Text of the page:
Most notable in its How Google Fights Piracy Report are the three ways Google has reformed search over the last year: demoting sites with many DMCA takedown notices, removing piracy-related autocomplete terms, and ad formats.
New York should ensure “BitLicenses” are a Step Forward for Innovation
New York State has proposed regulating virtual currency businesses. While ITIF believes the State of New York is likely the wrong entity to address these important policy issues, we have offered some recommendations for the BitLicensing framework. This blog accompanies our recommendations.
ITIF Comments to the New York State Department of Financial Services on the Proposed BitLicense Framework
The New York State Department of Financial Services’ (NYSDFS) is currently considering regulations for virtual currencies (e.g. Bitcoin). While ITIF believes that the State of New York is likely the wrong entity to address these important policy issues, we have offered a number of recommendations should it continue to pursue these regulations. To strike the right balance that helps protect customers and root out illegal activity without stifling innovation or competition, New York should foster new entrants and budding virtual currencies without burdening their adoption with heavy-handed reporting requirements. Virtual currencies may be the next wave of innovation in our country’s financial services or they may be just a flash in the pan. Only time and a light regulatory touch will tell.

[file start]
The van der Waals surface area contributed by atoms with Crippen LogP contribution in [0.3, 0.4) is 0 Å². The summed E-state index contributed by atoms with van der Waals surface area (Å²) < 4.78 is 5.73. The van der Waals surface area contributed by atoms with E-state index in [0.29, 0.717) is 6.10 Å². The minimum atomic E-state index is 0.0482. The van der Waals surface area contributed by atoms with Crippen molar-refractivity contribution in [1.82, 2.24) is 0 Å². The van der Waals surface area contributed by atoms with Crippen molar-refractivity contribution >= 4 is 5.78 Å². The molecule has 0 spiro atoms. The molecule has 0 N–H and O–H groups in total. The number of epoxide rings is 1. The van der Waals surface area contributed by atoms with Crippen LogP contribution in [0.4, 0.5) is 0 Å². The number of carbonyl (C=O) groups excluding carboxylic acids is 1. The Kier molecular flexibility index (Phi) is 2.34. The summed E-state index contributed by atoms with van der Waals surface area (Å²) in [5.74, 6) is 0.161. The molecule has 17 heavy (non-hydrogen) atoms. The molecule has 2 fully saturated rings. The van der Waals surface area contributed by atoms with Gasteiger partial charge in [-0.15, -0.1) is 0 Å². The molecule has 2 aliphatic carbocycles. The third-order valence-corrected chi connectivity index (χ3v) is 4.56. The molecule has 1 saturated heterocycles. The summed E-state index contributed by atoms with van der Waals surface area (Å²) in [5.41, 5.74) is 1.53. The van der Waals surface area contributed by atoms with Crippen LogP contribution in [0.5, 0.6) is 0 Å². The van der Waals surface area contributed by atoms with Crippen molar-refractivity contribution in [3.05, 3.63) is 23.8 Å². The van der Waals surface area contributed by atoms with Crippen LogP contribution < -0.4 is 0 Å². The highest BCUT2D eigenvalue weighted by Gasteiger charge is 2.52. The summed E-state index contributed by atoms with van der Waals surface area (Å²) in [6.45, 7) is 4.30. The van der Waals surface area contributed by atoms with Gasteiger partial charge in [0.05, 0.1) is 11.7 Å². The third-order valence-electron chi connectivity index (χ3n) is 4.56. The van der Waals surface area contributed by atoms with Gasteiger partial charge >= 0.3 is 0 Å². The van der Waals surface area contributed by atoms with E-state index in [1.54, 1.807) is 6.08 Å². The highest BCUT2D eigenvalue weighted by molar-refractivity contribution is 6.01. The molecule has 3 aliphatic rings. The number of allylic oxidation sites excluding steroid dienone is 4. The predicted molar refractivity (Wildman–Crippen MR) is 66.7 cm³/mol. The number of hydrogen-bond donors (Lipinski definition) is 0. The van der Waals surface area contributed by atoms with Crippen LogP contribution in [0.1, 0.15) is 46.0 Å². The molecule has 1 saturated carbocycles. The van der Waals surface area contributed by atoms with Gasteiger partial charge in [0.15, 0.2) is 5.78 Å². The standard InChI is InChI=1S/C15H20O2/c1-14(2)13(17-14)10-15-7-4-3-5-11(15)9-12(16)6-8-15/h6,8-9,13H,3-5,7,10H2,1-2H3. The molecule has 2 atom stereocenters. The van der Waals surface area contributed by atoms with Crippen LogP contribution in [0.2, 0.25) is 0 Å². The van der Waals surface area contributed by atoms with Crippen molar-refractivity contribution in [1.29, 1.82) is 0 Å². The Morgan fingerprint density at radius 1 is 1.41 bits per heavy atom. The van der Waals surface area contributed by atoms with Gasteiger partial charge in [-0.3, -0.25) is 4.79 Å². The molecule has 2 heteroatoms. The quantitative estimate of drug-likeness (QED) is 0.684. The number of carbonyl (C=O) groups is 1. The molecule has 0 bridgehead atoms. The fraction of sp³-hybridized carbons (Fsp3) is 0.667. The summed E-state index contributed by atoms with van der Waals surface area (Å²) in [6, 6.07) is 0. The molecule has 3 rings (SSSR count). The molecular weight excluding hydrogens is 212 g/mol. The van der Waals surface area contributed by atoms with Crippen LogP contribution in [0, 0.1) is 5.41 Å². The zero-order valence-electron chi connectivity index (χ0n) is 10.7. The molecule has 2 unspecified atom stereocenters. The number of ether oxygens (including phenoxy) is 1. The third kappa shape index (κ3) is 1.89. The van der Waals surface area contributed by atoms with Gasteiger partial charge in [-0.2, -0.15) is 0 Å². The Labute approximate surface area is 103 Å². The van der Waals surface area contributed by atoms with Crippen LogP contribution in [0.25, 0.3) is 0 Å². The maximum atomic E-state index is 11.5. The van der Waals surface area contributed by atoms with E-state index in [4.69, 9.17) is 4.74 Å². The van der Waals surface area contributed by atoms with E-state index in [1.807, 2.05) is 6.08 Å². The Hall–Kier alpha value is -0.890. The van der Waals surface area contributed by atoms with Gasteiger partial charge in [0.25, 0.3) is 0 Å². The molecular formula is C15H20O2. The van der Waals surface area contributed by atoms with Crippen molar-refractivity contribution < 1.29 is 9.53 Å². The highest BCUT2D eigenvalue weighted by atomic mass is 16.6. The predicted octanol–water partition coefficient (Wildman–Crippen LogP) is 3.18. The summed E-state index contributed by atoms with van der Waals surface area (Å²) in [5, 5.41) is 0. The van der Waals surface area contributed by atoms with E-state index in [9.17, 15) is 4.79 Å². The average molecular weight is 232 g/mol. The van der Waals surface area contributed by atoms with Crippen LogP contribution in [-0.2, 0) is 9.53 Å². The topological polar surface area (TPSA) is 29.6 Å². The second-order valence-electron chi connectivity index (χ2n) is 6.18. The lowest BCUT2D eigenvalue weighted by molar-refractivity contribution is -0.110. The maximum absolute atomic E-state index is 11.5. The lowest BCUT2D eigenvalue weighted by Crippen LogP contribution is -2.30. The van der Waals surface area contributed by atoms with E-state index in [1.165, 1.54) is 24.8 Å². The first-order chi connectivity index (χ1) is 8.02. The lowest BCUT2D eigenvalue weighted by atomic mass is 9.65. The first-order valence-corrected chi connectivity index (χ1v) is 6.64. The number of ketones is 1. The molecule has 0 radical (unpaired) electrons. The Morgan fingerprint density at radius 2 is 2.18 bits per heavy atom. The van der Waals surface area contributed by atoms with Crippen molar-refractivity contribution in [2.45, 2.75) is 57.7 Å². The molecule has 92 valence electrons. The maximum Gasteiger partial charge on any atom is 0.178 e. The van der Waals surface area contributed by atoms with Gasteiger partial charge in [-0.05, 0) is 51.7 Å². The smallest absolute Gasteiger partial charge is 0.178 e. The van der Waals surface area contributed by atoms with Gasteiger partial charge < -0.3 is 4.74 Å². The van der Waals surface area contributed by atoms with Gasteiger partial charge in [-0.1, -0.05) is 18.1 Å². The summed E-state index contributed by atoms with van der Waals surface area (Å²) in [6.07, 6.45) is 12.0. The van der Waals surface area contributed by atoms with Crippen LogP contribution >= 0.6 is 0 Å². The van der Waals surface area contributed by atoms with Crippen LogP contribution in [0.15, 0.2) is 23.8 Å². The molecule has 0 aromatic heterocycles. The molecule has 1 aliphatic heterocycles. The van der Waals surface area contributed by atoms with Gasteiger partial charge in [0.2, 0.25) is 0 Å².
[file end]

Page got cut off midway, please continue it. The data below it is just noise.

The LEADS Act Presents a Path Forward for Cross-border Digital Searches
Yesterday, Senators Hatch, Coons and Heller introduced the Law Enforcement Access to Data Stored Abroad (LEADS) Act which seeks to clarify the powers that warrants issued by the U.S. courts have on data stored abroad. If enacted, this law could have both immediate effects on a current court case, and far-reaching effects on international agreements for cross-border access to data for law enforcement purposes.
ITIF Files Open Internet Reply Comments
ITIF filed open Internet reply comments Monday, urging the Federal Communications Commission to develop flexible regulation under section 706, allowing for innovation both at the edge and within the network itself. Many of the assumptions underlying arguments for Title II, utility-style regulation are ill-founded. Instead of giving in to over-blown fears, the Commission should allow for commercially reasonable prioritization that enables networks to support the ever-growing variety of Internet applications.